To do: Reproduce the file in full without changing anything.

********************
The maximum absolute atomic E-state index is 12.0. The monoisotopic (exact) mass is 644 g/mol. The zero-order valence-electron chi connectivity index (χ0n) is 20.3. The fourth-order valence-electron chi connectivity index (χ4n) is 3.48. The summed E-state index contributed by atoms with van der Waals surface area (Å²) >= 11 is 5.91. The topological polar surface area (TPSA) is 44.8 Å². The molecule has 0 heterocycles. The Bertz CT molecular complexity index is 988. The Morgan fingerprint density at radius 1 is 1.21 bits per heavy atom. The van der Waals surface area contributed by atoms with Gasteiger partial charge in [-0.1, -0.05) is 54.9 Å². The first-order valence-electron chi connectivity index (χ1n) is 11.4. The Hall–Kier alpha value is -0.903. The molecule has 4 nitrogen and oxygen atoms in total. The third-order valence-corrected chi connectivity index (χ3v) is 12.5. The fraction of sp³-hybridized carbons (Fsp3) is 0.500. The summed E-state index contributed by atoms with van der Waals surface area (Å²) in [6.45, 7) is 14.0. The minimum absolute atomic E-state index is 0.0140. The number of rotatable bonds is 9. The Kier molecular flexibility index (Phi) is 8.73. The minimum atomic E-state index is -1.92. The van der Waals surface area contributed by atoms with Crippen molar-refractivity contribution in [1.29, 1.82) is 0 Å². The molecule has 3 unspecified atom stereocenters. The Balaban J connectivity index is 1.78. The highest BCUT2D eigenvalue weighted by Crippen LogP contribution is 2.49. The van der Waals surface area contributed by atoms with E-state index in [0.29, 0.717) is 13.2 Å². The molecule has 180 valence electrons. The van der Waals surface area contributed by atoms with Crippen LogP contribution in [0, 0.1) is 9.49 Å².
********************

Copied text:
The maximum absolute atomic E-state index is 12.0. The monoisotopic (exact) mass is 644 g/mol. The zero-order valence-electron chi connectivity index (χ0n) is 20.3. The fourth-order valence-electron chi connectivity index (χ4n) is 3.48. The summed E-state index contributed by atoms with van der Waals surface area (Å²) >= 11 is 5.91. The topological polar surface area (TPSA) is 44.8 Å². The molecule has 0 heterocycles. The Bertz CT molecular complexity index is 988. The Morgan fingerprint density at radius 1 is 1.21 bits per heavy atom. The van der Waals surface area contributed by atoms with Gasteiger partial charge in [-0.1, -0.05) is 54.9 Å². The first-order valence-electron chi connectivity index (χ1n) is 11.4. The Hall–Kier alpha value is -0.903. The molecule has 4 nitrogen and oxygen atoms in total. The third-order valence-corrected chi connectivity index (χ3v) is 12.5. The fraction of sp³-hybridized carbons (Fsp3) is 0.500. The summed E-state index contributed by atoms with van der Waals surface area (Å²) in [6.45, 7) is 14.0. The minimum absolute atomic E-state index is 0.0140. The number of rotatable bonds is 9. The Kier molecular flexibility index (Phi) is 8.73. The minimum atomic E-state index is -1.92. The van der Waals surface area contributed by atoms with Crippen molar-refractivity contribution in [1.29, 1.82) is 0 Å². The molecule has 3 unspecified atom stereocenters. The Balaban J connectivity index is 1.78. The highest BCUT2D eigenvalue weighted by Crippen LogP contribution is 2.49. The van der Waals surface area contributed by atoms with E-state index in [0.29, 0.717) is 13.2 Å². The molecule has 180 valence electrons. The van der Waals surface area contributed by atoms with Crippen LogP contribution in [0, 0.1) is 9.49 Å².